Thursday, 13 March 2014

Review: The Divorce Papers by Susan Rieger

Twenty-nine-year-old Sophie Diehl is happy toiling away as a criminal law associate at an old line New England firm where she very much appreciates that most of her clients are behind bars. Everyone at Traynor, Hand knows she abhors face-to-face contact, but one weekend, with all the big partners away, Sophie must handle the intake interview for the daughter of the firm’s most important client. After eighteen years of marriage, Mayflower descendant Mia Meiklejohn Durkheim has just been served divorce papers in a humiliating scene at the popular local restaurant, Golightly’s. She is locked and loaded to fight her eminent and ambitious husband, Dr. Daniel Durkheim, Chief of the Department of Pediatric Oncology, for custody of their ten-year-old daughter Jane—and she also burns to take him down a peg. Sophie warns Mia that she’s never handled a divorce case before, but Mia can’t be put off. As she so disarmingly puts it: It’s her first divorce, too.

Debut novelist Susan Rieger doesn’t leave a word out of place in this hilarious and expertly crafted debut that shines with the power and pleasure of storytelling. Told through personal correspondence, office memos, emails, articles, and legal papers, this playful reinvention of the epistolary form races along with humor and heartache, exploring the complicated family dynamic that results when marriage fails. For Sophie, the whole affair sparks a hard look at her own relationships—not only with her parents, but with colleagues, friends, lovers, and most importantly, herself. Much like Where’d You Go, Bernadette, The Divorce Papers will have you laughing aloud and thanking the literature gods for this incredible, fresh new voice in fiction.

Kindle Edition, 496 pages
Expected publication: March 18th 2014 by Crown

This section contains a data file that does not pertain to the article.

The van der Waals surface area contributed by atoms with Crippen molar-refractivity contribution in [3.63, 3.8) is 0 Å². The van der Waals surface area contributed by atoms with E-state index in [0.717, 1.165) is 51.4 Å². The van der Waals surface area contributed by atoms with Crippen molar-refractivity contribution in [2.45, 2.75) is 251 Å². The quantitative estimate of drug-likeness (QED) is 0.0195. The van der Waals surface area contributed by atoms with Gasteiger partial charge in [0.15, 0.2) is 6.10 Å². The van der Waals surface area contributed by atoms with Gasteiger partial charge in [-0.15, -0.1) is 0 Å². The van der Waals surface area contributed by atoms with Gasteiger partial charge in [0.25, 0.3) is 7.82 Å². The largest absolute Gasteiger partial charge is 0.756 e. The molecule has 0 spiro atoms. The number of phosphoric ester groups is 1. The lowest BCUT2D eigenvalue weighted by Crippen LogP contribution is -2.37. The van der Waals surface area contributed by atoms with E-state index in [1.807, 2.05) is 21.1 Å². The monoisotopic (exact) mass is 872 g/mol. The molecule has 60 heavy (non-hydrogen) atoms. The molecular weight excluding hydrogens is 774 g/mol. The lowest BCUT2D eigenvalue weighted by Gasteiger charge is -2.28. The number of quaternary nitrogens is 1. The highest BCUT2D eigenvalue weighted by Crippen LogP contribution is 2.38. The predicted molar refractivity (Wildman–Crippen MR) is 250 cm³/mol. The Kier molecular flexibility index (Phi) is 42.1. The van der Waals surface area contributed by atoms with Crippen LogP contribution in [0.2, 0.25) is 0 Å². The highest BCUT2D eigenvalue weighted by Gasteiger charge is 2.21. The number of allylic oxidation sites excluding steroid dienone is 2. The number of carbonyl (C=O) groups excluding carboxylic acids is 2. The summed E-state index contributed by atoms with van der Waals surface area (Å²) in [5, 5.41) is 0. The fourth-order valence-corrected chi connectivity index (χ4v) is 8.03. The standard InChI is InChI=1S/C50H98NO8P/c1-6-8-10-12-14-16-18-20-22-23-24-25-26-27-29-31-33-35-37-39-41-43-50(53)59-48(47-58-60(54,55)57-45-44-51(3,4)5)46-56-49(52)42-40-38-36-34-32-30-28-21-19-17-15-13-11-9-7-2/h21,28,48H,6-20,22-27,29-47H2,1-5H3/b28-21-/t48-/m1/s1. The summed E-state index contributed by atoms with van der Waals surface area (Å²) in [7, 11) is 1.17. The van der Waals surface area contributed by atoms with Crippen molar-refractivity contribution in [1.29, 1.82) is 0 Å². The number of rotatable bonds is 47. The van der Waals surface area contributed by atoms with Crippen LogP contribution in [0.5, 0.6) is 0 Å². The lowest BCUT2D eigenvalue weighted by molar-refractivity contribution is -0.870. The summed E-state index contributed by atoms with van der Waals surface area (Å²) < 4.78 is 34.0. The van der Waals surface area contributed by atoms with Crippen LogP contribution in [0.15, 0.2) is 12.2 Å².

Kristine's Thoughts:
* I received an advanced readers copy of this book from the publisher via Edelweiss in exchange for an honest review. Thank you!*
This book is written in the form of emails, legal documents, and letters. It is an interesting way to tell a story but unfortunately some of the documents are difficult to read and understand in that format. There are a lot of legal documents that can be a bit monotonous if you don't enjoy or understand the legal system. I found myself skimming quite a few of these. Also it is a bit confusing in the beginning until you get to know the characters in the story.

If you can get through the beginning and all the documents there is a story that is quite good at times within the papers. I did enjoy the characters but I found that I had to work hard to get to them and the story. The books title is most definitely a good title because the book is in fact a bunch of divorce papers.

The Divorce Papers is a unique and interesting book that can be enjoyed with a little bit of effort if you are a fan of the epistolary style.


About the Author
Susan Rieger is a graduate of Columbia University Law School. She is also a former Associate Provost for Equal Opportunity and Affirmative Action at Columbia University. The Divorce Papers is her debut novel.


  1. I saw this book on Edelweiss but I wasn't too sure about it since I prefer books told through traditional narrative, and prefer documents or postcards to just be chapter in-betweeners. But the story of this one sounds interesting enough so I may check it out. Great review!

    -Kimi at Geeky Chiquitas

  2. I nominated you for the Liebster Award. Check out the details here.